Vetter’s placement site, The Lift Garage, provides low-cost car repair for low-income Minnesotans.
“It was a barrier I had never really recognized,” said Vetter, whose father is knowledgeable about cars. Growing up in Sioux Falls, South Dakota, if Vetter had a problem, she would drive her car home and have it fixed for free.
Over the past year, Vetter has realized just how much of a crisis one breakdown can cause, putting people behind on rent, forcing them to miss work. “One car repair turns into something so much bigger than what it originally was.”
She was drawn to the St. Joseph Worker Program’s focus on an inclusive, broad definition of spirituality after struggling with her own connection to religion. Over the last year, Vetter has grown with the help of a spiritual mentor.
Living in an intentional community of other young women, all volunteers with the program, Vetter has enjoyed weekly “sharing of the heart” gatherings that ask each woman to say how the spirit loved her and how she loved the spirit.
The St. Joseph Worker Program is organized to teach these women “the two feet of justice” — direct service and systemic action.
Besides Vetter’s time working at the Lift Garage completing intakes, ordering parts and dabbling in fundraising efforts, she also lobbied state representatives on a bill that will allocate funding to nonprofits providing transportation.
Sister Suzanne Herder, director of the St. Joseph Worker Program, said most women selected for the program have an understanding of social justice, but many are at the “charity level.”
“They want to help people,” Herder said. “We move them to the next level, which is the caring level of journeying with the people.” This second stage, instead of seeking just to help the marginalized, seeks to empower them.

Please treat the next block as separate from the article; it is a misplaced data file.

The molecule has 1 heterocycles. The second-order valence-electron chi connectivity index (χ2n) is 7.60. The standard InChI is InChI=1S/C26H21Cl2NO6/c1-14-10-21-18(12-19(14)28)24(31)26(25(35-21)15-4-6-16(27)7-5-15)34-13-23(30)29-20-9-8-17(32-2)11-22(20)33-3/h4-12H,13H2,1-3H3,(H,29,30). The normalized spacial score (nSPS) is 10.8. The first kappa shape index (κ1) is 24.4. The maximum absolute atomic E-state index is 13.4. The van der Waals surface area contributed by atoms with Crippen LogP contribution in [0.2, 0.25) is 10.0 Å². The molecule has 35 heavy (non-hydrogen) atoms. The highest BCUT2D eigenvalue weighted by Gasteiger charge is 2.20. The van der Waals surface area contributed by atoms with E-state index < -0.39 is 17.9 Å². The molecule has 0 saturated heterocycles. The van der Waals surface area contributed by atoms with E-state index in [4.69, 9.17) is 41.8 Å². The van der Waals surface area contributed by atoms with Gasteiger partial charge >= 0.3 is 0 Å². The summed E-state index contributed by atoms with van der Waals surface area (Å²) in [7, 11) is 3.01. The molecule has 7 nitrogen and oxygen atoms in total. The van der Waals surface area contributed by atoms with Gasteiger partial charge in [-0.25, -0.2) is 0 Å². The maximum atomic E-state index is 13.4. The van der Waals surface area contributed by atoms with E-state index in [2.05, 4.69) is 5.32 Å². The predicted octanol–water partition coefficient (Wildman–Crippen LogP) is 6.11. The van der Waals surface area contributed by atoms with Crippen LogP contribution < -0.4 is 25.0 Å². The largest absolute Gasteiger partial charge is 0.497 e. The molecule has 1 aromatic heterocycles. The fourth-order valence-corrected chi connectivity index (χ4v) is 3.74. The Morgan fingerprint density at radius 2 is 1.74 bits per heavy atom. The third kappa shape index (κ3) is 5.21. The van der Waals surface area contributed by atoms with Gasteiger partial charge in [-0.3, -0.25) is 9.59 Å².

The women of the St. Joseph Worker Program, long after they finish their service years, remain connected to the organization that shapes their worldview. A majority have gone on to work for nonprofits and have found ways to continue in the spirit of service fostered by the Sisters of St. Joseph.
“They live that life of loving God and neighbor without distinction after they leave us,” Sister Herder said.
Imparting such values is a goal of many programs affiliated with the Catholic Volunteer Network.
Funded primarily by grants and member dues, the network provides a basic infrastructure to help even the smallest programs make an outsized impact. Its visibility provides a recruitment tool for programs, though they also benefit from their own website presence, word-of-mouth, volunteer fairs, churches and universities.
The combined recruitment work helps connect energized volunteers like Heywood and Vetter with communities that need them, which in turn gives them the chance to discover their own passions and strengths that will set them up for the rest of their lives.
Tara Garcia Mathewson is a freelance writer based in Boston.